“ The way to avoid mediocrity, is by the study and iinitation of beautiful productions; or, in want of them, of the most finished translations that have been made from them ; for so we may call beautiful prints. Let a young draughtsman study the heads of Raphael, and he will not see without disgust the sordid figures of indifferent painters. But if you feed him with insipid substances, he will soon lose the taste necessary to relish great excellencies. In the one case he will advance firmly in his career: in the other he will continually totter, and even not be sensible of his own weakness."
Having copied frequently the parts of a face, he is next to proceed to the entire head; drawing first a front view, then a profile, a three-quarter, and so on; varying it in every possible direction, till he is thoroughly acquainted with the appearance of all the principal lines in every situation. In making these studies, he should be contented at first with drawing mere outlines, as they are by far of the most importance; and it should be remembered in general, that to make a good outline is always the most desirable attainment.
The student should now accompany his lessons by making observations on good casts and living models; but more particularly the former, as individual nature is seldom fine, and there is danger of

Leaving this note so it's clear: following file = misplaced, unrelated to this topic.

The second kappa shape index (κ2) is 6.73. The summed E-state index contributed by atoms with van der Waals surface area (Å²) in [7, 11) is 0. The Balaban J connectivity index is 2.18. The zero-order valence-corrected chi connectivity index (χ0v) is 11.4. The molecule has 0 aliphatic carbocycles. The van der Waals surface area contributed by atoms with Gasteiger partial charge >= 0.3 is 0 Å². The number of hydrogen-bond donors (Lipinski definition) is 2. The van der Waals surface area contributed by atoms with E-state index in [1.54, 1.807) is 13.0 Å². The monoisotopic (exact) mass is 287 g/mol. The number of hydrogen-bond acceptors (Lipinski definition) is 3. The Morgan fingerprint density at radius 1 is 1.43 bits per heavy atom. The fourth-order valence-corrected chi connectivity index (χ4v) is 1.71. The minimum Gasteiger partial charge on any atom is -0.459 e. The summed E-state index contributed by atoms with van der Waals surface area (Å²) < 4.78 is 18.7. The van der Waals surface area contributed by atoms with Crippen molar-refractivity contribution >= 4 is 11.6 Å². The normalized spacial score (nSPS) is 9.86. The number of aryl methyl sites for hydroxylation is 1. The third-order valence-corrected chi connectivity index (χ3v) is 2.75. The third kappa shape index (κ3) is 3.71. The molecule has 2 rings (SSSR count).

copying what is þad, and acquiring false ideas of beauty.
By these exercises he will have acquired some facility in handling his pencil, and he will be thus prepared for the study of the whole figure. But before he can proceed to this with advantage, we would recommend to him the study of anatomy.
An artist who is not acquainted with the form and construction of the several bones which
support and govern the human frame, and does not know in what manner the muscles moving those bones are fixed to them, can make nothing of what appears of them through the integuments with which they are covered; and which appearance is, however, the noblest object of the pencil. It is impossible for an artist to copy faithfully what he sees, unless he thoroughly understands it. Let him employ ever so much time and study in the attempt, it cannot but be attended with many and great mistakes; just as it must happen to a man who undertakes to copy something in a language which he does not understand, or to translate into his own what has been written in another, on a subject with which he is not acquainted.
But it is not necessary for him to study anatomy as a surgeon, nor to make himself acquainted with all the nerves, veins, &c. It is sufficient to study the skeleton, and the muscles which cover them, and of these, he should most particularly make himself familiar with those muscles which most frequently appear and come into action.
For this purpose, he should procure plaster casts of the anatomy of the human body, and consult treatises written upon the subject; and if he have